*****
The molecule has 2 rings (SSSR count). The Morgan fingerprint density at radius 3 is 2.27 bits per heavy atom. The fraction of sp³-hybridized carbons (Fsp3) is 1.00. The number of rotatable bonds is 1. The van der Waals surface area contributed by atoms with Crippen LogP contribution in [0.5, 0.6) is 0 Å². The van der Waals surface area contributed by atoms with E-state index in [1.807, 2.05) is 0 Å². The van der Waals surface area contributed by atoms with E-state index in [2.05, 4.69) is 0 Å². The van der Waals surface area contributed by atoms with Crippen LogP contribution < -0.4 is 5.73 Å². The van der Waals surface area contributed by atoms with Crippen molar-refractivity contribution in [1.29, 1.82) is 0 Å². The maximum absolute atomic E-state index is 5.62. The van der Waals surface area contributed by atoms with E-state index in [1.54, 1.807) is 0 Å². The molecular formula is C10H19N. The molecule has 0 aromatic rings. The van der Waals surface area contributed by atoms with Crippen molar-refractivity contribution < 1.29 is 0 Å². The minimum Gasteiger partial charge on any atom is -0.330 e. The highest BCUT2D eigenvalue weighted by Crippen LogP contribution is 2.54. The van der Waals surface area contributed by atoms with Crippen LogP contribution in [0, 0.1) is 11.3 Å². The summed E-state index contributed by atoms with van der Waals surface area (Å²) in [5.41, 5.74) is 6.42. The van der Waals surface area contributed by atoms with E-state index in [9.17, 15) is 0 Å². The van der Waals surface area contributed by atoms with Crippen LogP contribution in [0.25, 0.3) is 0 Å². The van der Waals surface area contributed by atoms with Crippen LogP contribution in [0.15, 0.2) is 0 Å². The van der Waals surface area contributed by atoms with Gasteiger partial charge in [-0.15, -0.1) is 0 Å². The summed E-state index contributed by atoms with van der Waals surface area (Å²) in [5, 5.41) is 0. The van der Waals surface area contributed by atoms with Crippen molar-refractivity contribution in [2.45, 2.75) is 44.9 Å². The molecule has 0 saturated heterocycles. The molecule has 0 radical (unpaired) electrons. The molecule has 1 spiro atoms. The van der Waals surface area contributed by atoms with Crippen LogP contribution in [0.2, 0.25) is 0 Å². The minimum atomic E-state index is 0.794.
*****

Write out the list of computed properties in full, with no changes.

The molecule has 2 rings (SSSR count). The Morgan fingerprint density at radius 3 is 2.27 bits per heavy atom. The fraction of sp³-hybridized carbons (Fsp3) is 1.00. The number of rotatable bonds is 1. The van der Waals surface area contributed by atoms with Crippen LogP contribution in [0.5, 0.6) is 0 Å². The van der Waals surface area contributed by atoms with E-state index in [1.807, 2.05) is 0 Å². The van der Waals surface area contributed by atoms with E-state index in [2.05, 4.69) is 0 Å². The van der Waals surface area contributed by atoms with Crippen LogP contribution < -0.4 is 5.73 Å². The van der Waals surface area contributed by atoms with Crippen molar-refractivity contribution in [1.29, 1.82) is 0 Å². The maximum absolute atomic E-state index is 5.62. The van der Waals surface area contributed by atoms with E-state index in [1.54, 1.807) is 0 Å². The molecular formula is C10H19N. The molecule has 0 aromatic rings. The van der Waals surface area contributed by atoms with Crippen molar-refractivity contribution < 1.29 is 0 Å². The minimum Gasteiger partial charge on any atom is -0.330 e. The highest BCUT2D eigenvalue weighted by Crippen LogP contribution is 2.54. The van der Waals surface area contributed by atoms with Crippen LogP contribution in [0, 0.1) is 11.3 Å². The summed E-state index contributed by atoms with van der Waals surface area (Å²) in [5.41, 5.74) is 6.42. The van der Waals surface area contributed by atoms with E-state index in [9.17, 15) is 0 Å². The van der Waals surface area contributed by atoms with Crippen LogP contribution in [0.25, 0.3) is 0 Å². The van der Waals surface area contributed by atoms with Crippen LogP contribution in [0.15, 0.2) is 0 Å². The van der Waals surface area contributed by atoms with Gasteiger partial charge in [-0.15, -0.1) is 0 Å². The summed E-state index contributed by atoms with van der Waals surface area (Å²) in [5, 5.41) is 0. The van der Waals surface area contributed by atoms with Crippen molar-refractivity contribution in [2.45, 2.75) is 44.9 Å². The molecule has 0 saturated heterocycles. The molecule has 0 radical (unpaired) electrons. The molecule has 1 spiro atoms. The van der Waals surface area contributed by atoms with Crippen LogP contribution in [0.2, 0.25) is 0 Å². The minimum atomic E-state index is 0.794.